local band is 7:30 p.m. Friday, May 4.
• Chuckie — The international DJ performs at
9 p.m. Saturday, June 9. Tickets: $32-$45.
• The Headliners Comedy Jam is 9 p.m.
Saturday, May 19, featuring Big Leslie, Chelsea
Lately, Joe Clair, Paula Bel and Ronnie Jordan.
Ages 18 and older admitted. Tickets: $25-$35.
House of Rock East — 8838 Viscount.
Tickets: $10 ($20 age 18-20), unless otherwise
listed. Advance tickets available at
• Death Angel — The metal band performs at
9 p.m. Friday, May 4, with The Sixth and All
That Bleeds. Tickets: $10 in advance; $12 at
the door.
• Rock and Roll Over — The ultimate Kiss
Tribute band performs at 8 p.m. Saturday, May
19. Tickets: $10.
• Supersuckers — The American rock band
performs at 8 p.m. Wednesday, June 6.
Tickets: $10.
• Dying Fetus, Revocation and Six Feet Under
— The metal bands perform Tuesday, June 26.
Details to be announced.
• Reverend Horton Heat — The punkabilly
legends host a Fourth of July event at 8 p.m.
Wednesday, July 4. Tickets: $15.
Low Brow Palace — 111 E. Robinson.
Doors open at 9 p.m. Age 18 and older wel-
come ($3 ticket surcharge for age 18-21),
unless listed otherwise. Tickets available online
at ticketbully.com. Information: 356-0966 or
“Supernite” events featuring internationally-
known DJ and producers are selected
Saturdays. Cost: $12.
• Dear Tick and Turbo Fruits — The roots-
rock band Deer Tick and the garage-band style
rockers perform Wednesday, May 2. Deer
Tick’s latest album is Divine Providence. Turbo
Fruits, known for their hit “Get Up on Get
Down,” has appeared in the movie “Whip It”
and will release their new album “Serpents &
Snakes” this year.
• Low Brow hosts Boston DJ Soul Clap at 9
p.m. Thursday, May 10, at the new 1914, 115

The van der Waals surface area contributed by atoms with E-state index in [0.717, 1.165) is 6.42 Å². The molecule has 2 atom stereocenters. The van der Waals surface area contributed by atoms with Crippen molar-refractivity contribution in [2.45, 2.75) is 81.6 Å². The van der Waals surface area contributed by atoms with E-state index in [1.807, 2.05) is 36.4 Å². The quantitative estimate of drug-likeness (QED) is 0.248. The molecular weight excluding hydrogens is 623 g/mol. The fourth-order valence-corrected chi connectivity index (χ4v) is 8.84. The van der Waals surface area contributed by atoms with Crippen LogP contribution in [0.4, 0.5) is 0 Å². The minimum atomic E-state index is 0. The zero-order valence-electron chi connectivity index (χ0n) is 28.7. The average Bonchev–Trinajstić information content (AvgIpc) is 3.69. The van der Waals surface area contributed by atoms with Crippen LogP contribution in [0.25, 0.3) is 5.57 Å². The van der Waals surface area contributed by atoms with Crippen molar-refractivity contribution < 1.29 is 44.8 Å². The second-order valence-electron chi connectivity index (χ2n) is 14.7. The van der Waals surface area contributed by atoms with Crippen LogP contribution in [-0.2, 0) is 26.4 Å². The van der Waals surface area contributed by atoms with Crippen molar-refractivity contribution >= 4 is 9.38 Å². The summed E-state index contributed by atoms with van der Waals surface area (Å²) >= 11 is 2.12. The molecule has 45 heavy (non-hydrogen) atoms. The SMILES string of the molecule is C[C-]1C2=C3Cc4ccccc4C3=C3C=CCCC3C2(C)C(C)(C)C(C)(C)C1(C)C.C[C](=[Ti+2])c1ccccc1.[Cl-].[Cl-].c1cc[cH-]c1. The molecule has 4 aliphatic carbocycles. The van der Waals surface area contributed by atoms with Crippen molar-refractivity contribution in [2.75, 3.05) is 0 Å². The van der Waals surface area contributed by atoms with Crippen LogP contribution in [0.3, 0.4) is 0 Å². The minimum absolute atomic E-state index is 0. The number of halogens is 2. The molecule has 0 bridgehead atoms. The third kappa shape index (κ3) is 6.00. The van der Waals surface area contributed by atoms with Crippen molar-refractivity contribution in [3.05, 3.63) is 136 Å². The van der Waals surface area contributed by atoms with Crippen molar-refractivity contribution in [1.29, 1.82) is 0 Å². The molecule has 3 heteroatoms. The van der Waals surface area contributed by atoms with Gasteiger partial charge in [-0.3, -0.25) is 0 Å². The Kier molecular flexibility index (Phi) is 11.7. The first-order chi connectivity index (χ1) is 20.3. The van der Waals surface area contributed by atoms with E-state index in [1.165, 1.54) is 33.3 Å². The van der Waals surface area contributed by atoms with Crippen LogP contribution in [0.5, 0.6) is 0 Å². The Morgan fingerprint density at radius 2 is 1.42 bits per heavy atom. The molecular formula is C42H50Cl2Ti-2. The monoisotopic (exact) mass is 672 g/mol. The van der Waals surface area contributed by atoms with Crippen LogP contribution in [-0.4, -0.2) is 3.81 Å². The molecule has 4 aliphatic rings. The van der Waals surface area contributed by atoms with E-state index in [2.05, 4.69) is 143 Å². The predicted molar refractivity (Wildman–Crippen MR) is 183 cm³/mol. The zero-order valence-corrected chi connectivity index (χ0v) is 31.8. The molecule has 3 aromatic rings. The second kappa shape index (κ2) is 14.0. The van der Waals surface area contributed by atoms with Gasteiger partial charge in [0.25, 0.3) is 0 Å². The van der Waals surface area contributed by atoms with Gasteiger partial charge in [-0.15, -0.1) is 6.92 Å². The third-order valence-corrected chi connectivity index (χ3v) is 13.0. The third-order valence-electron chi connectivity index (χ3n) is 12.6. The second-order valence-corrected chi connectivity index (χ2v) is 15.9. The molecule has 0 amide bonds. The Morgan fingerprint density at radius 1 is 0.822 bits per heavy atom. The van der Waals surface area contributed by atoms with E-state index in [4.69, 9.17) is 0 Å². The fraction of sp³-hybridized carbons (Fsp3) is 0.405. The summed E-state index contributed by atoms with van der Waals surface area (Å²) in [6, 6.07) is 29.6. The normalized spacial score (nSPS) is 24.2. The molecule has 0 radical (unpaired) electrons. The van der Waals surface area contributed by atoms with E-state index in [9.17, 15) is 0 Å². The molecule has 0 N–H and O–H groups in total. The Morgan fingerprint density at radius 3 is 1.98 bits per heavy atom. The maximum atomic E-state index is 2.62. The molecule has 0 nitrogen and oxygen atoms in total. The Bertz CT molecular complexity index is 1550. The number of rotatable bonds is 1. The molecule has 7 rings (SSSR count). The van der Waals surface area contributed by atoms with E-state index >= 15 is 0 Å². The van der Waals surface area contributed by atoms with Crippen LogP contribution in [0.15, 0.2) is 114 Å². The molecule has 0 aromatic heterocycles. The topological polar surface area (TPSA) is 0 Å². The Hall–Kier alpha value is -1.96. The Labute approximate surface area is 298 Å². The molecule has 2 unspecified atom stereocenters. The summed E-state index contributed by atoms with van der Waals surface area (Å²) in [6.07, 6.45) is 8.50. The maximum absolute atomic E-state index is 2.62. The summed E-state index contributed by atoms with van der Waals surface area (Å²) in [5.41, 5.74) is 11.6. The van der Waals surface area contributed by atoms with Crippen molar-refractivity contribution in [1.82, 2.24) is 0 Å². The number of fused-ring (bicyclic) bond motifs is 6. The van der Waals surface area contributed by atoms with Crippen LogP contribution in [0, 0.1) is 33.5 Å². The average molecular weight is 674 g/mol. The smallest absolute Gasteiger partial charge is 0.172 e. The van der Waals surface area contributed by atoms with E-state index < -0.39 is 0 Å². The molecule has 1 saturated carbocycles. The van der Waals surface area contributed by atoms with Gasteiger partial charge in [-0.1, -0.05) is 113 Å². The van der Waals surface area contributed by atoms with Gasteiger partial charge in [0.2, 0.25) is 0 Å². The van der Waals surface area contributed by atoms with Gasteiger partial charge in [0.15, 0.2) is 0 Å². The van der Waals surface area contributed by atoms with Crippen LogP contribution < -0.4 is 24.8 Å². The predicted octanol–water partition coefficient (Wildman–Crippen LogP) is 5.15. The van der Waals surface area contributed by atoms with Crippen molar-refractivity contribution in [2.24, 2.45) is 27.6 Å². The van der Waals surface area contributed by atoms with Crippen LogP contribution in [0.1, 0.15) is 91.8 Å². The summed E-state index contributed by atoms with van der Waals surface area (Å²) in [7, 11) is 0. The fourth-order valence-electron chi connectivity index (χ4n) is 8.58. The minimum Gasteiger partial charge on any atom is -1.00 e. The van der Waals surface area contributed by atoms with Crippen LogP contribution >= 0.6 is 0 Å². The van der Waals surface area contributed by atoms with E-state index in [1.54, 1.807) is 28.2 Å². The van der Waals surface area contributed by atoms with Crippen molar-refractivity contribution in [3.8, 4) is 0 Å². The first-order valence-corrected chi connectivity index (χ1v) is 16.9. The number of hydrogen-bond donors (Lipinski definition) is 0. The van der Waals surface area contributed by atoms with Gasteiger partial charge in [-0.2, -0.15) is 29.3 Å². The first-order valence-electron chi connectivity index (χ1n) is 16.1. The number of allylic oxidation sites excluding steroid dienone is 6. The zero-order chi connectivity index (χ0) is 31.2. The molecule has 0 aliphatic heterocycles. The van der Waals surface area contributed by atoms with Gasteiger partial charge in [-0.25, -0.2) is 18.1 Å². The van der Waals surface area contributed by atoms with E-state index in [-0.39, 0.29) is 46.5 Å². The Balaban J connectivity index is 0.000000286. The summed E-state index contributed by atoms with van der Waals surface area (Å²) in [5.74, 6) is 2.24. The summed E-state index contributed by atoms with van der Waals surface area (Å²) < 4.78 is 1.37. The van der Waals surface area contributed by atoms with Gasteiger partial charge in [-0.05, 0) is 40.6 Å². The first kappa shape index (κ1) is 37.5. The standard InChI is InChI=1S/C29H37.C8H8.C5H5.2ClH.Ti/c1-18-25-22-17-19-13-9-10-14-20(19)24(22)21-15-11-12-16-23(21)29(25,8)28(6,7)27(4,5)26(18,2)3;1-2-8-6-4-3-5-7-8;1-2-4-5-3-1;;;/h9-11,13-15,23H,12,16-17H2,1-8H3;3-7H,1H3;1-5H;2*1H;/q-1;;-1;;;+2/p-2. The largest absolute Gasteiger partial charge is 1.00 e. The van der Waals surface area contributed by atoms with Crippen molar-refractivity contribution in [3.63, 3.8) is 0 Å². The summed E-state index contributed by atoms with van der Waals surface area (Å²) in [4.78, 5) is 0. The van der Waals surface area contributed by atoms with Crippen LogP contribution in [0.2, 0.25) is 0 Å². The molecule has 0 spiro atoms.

Durango, downtown. Tickets: $14.
El Buchanan — The event center is at
11540 Pellicano. Tickets for most events avail-
able at groovetickets.com or ticketbully.com.
(ages 18 and older, unless otherwise listed).
Information: 633-1117.
Please see Page 23
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Cont’d from Page 21
• Kottonmuth Kings and Twiztid — The bands’
“Kaos and Kronic Tour” is 6:30 p.m. Sunday,
May 13, with guests Blaze and Big B. All ages
show. Tickets: $20 in advance; $25 day of
• Rusko — The British DJ performs at 7 p.m.
Saturday, May 26. Tickets: $20.
• Bow Wow — Club 101 presents the rapper
at Sunday, June 3, with special guest Ace
Hood. Doors open at 7 p.m. Tickets: $30 in
advance; $35 day of show.
• Kaskade — The house DJ’s “Freaks of
Nature Tour” is Tuesday, July 24. Tickets to be
Whiskey Dick’s — 580 George Dieter. Early
arrival recommended. Tickets available at (tick-
etbully.com). Information: 921-9900.
• Shooter Jennings — Wednesday, May 16.
Known for his hits “4th of July” and “It Ain’t
Easy,” Jennings’ latest album is “Family Man.”
Tickets: $15 ($25 ate 18-20).
• Bart Crow Band — (“Forever,” “Run with
the Devil.” Friday, May 18. Tickets: $10 age 21
and older.